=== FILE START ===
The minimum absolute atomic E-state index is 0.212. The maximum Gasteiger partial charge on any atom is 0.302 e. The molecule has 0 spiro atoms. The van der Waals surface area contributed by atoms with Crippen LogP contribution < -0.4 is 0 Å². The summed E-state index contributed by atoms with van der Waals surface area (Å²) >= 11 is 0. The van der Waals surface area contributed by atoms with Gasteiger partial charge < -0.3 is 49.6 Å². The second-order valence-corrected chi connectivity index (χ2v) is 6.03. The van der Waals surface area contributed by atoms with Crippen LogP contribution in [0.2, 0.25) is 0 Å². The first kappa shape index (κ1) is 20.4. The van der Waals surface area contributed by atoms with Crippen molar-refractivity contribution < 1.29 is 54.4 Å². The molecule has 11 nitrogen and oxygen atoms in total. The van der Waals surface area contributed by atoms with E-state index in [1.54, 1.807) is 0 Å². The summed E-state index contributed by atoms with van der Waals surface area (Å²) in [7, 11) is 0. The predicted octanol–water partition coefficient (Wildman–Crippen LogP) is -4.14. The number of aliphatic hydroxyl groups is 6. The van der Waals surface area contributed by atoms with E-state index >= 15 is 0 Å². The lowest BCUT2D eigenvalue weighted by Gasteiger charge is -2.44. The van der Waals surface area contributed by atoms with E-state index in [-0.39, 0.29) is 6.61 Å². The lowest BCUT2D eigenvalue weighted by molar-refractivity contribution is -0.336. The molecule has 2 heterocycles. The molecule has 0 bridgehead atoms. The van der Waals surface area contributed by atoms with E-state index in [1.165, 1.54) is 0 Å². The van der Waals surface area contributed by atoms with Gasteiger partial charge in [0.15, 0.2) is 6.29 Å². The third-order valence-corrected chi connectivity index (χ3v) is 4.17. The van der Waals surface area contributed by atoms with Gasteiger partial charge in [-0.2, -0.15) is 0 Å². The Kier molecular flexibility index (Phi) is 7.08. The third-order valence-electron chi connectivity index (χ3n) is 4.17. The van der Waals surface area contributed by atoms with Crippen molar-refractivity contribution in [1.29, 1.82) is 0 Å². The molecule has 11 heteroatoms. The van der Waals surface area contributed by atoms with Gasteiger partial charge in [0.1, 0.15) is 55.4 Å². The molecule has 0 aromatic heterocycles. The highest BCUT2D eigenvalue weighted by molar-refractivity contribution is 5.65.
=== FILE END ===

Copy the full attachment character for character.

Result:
The minimum absolute atomic E-state index is 0.212. The maximum Gasteiger partial charge on any atom is 0.302 e. The molecule has 0 spiro atoms. The van der Waals surface area contributed by atoms with Crippen LogP contribution < -0.4 is 0 Å². The summed E-state index contributed by atoms with van der Waals surface area (Å²) >= 11 is 0. The van der Waals surface area contributed by atoms with Gasteiger partial charge < -0.3 is 49.6 Å². The second-order valence-corrected chi connectivity index (χ2v) is 6.03. The van der Waals surface area contributed by atoms with Crippen LogP contribution in [0.2, 0.25) is 0 Å². The first kappa shape index (κ1) is 20.4. The van der Waals surface area contributed by atoms with Crippen molar-refractivity contribution < 1.29 is 54.4 Å². The molecule has 11 nitrogen and oxygen atoms in total. The van der Waals surface area contributed by atoms with E-state index in [1.54, 1.807) is 0 Å². The summed E-state index contributed by atoms with van der Waals surface area (Å²) in [7, 11) is 0. The predicted octanol–water partition coefficient (Wildman–Crippen LogP) is -4.14. The number of aliphatic hydroxyl groups is 6. The van der Waals surface area contributed by atoms with E-state index >= 15 is 0 Å². The lowest BCUT2D eigenvalue weighted by Gasteiger charge is -2.44. The van der Waals surface area contributed by atoms with E-state index in [-0.39, 0.29) is 6.61 Å². The lowest BCUT2D eigenvalue weighted by molar-refractivity contribution is -0.336. The molecule has 2 heterocycles. The molecule has 0 bridgehead atoms. The van der Waals surface area contributed by atoms with E-state index in [1.165, 1.54) is 0 Å². The van der Waals surface area contributed by atoms with Gasteiger partial charge in [0.15, 0.2) is 6.29 Å². The third-order valence-corrected chi connectivity index (χ3v) is 4.17. The van der Waals surface area contributed by atoms with Gasteiger partial charge in [-0.2, -0.15) is 0 Å². The Kier molecular flexibility index (Phi) is 7.08. The third-order valence-electron chi connectivity index (χ3n) is 4.17. The van der Waals surface area contributed by atoms with Crippen molar-refractivity contribution in [1.29, 1.82) is 0 Å². The molecule has 11 heteroatoms. The van der Waals surface area contributed by atoms with Gasteiger partial charge in [0.1, 0.15) is 55.4 Å². The molecule has 0 aromatic heterocycles. The highest BCUT2D eigenvalue weighted by molar-refractivity contribution is 5.65.